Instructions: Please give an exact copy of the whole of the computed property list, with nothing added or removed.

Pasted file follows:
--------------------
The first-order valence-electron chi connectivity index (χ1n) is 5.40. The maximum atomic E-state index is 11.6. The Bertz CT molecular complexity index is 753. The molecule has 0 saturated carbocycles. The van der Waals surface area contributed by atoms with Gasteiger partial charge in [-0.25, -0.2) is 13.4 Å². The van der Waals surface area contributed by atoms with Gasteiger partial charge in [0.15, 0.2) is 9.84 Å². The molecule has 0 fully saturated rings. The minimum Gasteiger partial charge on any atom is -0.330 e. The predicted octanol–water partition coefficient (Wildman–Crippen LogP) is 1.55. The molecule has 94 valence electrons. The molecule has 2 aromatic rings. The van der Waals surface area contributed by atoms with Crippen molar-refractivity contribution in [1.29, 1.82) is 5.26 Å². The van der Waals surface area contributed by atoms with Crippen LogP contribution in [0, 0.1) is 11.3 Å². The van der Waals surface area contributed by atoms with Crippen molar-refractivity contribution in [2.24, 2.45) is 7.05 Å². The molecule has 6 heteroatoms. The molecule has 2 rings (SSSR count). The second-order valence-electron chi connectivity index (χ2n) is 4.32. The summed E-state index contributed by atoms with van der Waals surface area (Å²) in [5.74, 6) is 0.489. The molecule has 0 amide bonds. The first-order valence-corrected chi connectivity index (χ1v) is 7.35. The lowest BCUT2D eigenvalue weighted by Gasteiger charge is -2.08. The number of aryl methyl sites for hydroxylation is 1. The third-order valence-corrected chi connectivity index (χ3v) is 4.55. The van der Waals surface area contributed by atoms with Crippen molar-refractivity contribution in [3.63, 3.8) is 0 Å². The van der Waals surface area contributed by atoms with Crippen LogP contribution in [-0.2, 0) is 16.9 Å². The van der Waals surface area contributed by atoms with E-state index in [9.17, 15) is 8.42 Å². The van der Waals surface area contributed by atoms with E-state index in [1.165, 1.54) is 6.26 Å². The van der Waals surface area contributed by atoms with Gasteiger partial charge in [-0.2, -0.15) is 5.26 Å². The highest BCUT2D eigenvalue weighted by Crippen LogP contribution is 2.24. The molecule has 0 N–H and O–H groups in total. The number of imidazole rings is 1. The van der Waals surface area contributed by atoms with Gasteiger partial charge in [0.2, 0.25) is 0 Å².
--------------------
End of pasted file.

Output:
The first-order valence-electron chi connectivity index (χ1n) is 5.40. The maximum atomic E-state index is 11.6. The Bertz CT molecular complexity index is 753. The molecule has 0 saturated carbocycles. The van der Waals surface area contributed by atoms with Gasteiger partial charge in [-0.25, -0.2) is 13.4 Å². The van der Waals surface area contributed by atoms with Gasteiger partial charge in [0.15, 0.2) is 9.84 Å². The molecule has 0 fully saturated rings. The minimum Gasteiger partial charge on any atom is -0.330 e. The predicted octanol–water partition coefficient (Wildman–Crippen LogP) is 1.55. The molecule has 94 valence electrons. The molecule has 2 aromatic rings. The van der Waals surface area contributed by atoms with Crippen molar-refractivity contribution in [1.29, 1.82) is 5.26 Å². The van der Waals surface area contributed by atoms with Crippen LogP contribution in [0, 0.1) is 11.3 Å². The van der Waals surface area contributed by atoms with Crippen molar-refractivity contribution in [2.24, 2.45) is 7.05 Å². The molecule has 6 heteroatoms. The molecule has 2 rings (SSSR count). The second-order valence-electron chi connectivity index (χ2n) is 4.32. The summed E-state index contributed by atoms with van der Waals surface area (Å²) in [5.74, 6) is 0.489. The molecule has 0 amide bonds. The first-order valence-corrected chi connectivity index (χ1v) is 7.35. The lowest BCUT2D eigenvalue weighted by Gasteiger charge is -2.08. The number of aryl methyl sites for hydroxylation is 1. The third-order valence-corrected chi connectivity index (χ3v) is 4.55. The van der Waals surface area contributed by atoms with Crippen molar-refractivity contribution in [3.63, 3.8) is 0 Å². The van der Waals surface area contributed by atoms with Crippen LogP contribution in [-0.2, 0) is 16.9 Å². The van der Waals surface area contributed by atoms with E-state index in [9.17, 15) is 8.42 Å². The van der Waals surface area contributed by atoms with E-state index in [1.165, 1.54) is 6.26 Å². The van der Waals surface area contributed by atoms with Gasteiger partial charge in [-0.2, -0.15) is 5.26 Å². The highest BCUT2D eigenvalue weighted by Crippen LogP contribution is 2.24. The molecule has 0 N–H and O–H groups in total. The number of imidazole rings is 1. The van der Waals surface area contributed by atoms with Gasteiger partial charge in [0.2, 0.25) is 0 Å².